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The nine that survived five are now in operating condition!

Serial Number - location of the car RED = Running - BLUE = Not Running

#991211 - Museum of Transportation, St. Louis, Mo. - running as of 7/5/2007!

CLICK HERE FOR A SHORT VIDEO TAKEN 6-23-2009 of Car 991211

#991225 - Gilmore Museum, Hickory Corners, MI. Photo take 7/22/2006 by Mark Olson

The above car is now - for the time being at least - in the "Muscle Car" barn at Gilmore - that is way back East on the property near the old house. I was there on the 22nd of July to meet Bill Carry and Steve Lehto - they were there to answer questions and sign the book Steve wrote. If you want to see more photos from that visit CLICK HERE!

- CLICK here for more Information on the sad state of the Detroit Historical Collection.

- CLICK here for the new story about the Gilmore Museum getting the car now.


#991230 - WPC Museum/Chrysler - and running at Chrysler!

#991231 - Now in private ownership in Indiana - sadly this car is now dead - the engine burned out in the fall of 2012, static display only now! Update - 4/29/2013 - I just received word that Dave has a replacement engine (original spare for that car) and may be running by May 3rd if all goes well.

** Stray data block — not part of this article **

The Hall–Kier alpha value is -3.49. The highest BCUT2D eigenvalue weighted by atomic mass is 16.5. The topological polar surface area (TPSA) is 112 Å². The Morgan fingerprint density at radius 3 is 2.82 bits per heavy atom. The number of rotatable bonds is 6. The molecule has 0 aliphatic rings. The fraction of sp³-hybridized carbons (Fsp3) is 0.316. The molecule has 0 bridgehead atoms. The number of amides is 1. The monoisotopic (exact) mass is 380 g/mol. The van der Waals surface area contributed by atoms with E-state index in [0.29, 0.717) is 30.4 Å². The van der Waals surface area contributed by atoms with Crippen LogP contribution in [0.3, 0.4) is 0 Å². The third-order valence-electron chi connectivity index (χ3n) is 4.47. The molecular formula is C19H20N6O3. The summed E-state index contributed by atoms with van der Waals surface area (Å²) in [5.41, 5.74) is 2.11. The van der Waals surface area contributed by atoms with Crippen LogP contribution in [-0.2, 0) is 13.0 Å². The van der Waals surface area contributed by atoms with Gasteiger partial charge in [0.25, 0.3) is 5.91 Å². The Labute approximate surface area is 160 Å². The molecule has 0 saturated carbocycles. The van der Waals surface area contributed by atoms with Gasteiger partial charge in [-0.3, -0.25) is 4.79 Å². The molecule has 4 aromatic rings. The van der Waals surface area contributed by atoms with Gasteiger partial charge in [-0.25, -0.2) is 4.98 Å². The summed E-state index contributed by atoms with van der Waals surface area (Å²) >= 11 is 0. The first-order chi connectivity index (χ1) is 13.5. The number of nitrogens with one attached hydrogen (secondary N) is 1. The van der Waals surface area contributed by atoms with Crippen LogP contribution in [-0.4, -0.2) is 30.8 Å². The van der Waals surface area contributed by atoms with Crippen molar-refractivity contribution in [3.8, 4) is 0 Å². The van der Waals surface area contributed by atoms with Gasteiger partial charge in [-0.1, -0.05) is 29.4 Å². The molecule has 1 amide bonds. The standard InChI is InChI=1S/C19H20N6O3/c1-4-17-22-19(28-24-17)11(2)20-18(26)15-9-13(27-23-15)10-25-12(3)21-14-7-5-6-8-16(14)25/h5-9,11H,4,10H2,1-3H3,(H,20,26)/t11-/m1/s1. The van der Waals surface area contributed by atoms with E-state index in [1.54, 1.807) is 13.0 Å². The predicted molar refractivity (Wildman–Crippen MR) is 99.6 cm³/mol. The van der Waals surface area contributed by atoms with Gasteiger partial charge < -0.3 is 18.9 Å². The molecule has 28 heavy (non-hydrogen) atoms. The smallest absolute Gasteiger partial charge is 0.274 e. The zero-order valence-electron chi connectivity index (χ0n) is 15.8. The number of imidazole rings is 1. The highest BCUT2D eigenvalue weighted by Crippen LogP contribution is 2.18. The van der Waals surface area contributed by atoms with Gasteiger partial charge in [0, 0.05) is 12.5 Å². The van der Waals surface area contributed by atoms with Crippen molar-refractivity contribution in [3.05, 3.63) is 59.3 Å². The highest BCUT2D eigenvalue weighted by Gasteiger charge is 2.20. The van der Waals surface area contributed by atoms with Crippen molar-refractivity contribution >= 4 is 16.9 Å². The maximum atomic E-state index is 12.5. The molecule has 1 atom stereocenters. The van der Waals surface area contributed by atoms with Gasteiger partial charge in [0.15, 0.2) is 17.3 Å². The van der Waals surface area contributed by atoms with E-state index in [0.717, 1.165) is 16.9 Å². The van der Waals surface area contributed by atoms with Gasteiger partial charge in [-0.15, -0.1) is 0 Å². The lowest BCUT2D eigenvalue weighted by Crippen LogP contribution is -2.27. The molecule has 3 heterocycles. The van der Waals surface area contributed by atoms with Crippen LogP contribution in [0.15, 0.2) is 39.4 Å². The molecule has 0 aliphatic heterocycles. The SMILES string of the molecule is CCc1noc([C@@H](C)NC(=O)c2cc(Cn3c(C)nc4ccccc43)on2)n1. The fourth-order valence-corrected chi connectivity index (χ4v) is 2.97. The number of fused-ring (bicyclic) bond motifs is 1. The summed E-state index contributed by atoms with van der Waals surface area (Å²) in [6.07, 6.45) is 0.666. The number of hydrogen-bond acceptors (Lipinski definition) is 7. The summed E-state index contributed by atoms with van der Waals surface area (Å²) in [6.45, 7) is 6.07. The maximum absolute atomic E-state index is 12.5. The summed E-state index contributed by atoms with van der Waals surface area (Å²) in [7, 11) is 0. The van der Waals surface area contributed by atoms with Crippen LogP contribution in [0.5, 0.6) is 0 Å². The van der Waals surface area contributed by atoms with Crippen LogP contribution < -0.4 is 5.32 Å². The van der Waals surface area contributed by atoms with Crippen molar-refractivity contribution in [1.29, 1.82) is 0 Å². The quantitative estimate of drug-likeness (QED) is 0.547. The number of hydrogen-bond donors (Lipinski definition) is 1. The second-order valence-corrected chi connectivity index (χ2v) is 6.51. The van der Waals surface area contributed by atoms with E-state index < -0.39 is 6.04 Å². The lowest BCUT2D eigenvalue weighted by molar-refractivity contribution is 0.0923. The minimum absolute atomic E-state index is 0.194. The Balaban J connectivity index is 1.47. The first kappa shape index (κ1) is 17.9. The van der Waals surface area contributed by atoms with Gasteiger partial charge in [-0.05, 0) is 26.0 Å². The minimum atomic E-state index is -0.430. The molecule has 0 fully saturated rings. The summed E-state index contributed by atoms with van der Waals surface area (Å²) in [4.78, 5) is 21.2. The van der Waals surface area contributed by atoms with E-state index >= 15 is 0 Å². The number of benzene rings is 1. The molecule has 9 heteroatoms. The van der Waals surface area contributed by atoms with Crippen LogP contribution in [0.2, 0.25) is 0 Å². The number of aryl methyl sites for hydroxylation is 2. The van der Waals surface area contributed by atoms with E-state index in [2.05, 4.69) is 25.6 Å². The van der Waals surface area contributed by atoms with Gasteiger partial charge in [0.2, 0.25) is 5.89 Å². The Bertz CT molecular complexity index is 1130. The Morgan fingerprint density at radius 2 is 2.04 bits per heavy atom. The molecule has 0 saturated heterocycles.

The above photo was taken in the town where the car is now kept. I included this photo with all the people around it because that is the way our car was usually seen. I thought it would be fitting to have on shot showing that when Mr. Kleptz takes his car for a ride, it still draws as much attention as it did in 1965.

This car was featured in a cable show hosted by Dennis Gauge called "My Classic Car" the episode is Season 6 (2002) Episode 12 This can be downloaded as a seperate file for $0.99 or ordered as part of a DVD from this web site - http://www.garagenetwork.com


#991234 - Henry Ford Museum, Dearborn, MI.

#991242 - Jay Leno Collection - running.

Click Here (or the photo below) for more on Jay's Turbine Car.


#991244 - Natural History Museum, Los Angeles (displayed at Petersen Museum in L.A.)This car does not run - but the running engine is there with it! Anyone want to make it run???

Thanks to Linda Karsen for the above photo, CLICK HERE for four more photos of the car at Petersen.

Thanks to Kevin Carsh who gave me permission to use his photos taken in 2006 when they moved the car to the upstairs for a special alternate fuel vehicle display. CLICK HERE TO SEE THOSE PHOTOS


#991245 - Smithsonian, Washington, DC.

Thanks to Grant Randall for this photo of the Smithosnian car. The car does go out to various events from time to time but I don't think it is on display in Washington on a regular basis.


#991247 - Running!! WPC Museum in the "archives" - this car has the best paint job but the under-hood needs to be cleaned up, this is the car that was at the show I went to in Minneapolis. Wish I could have heard it run that day.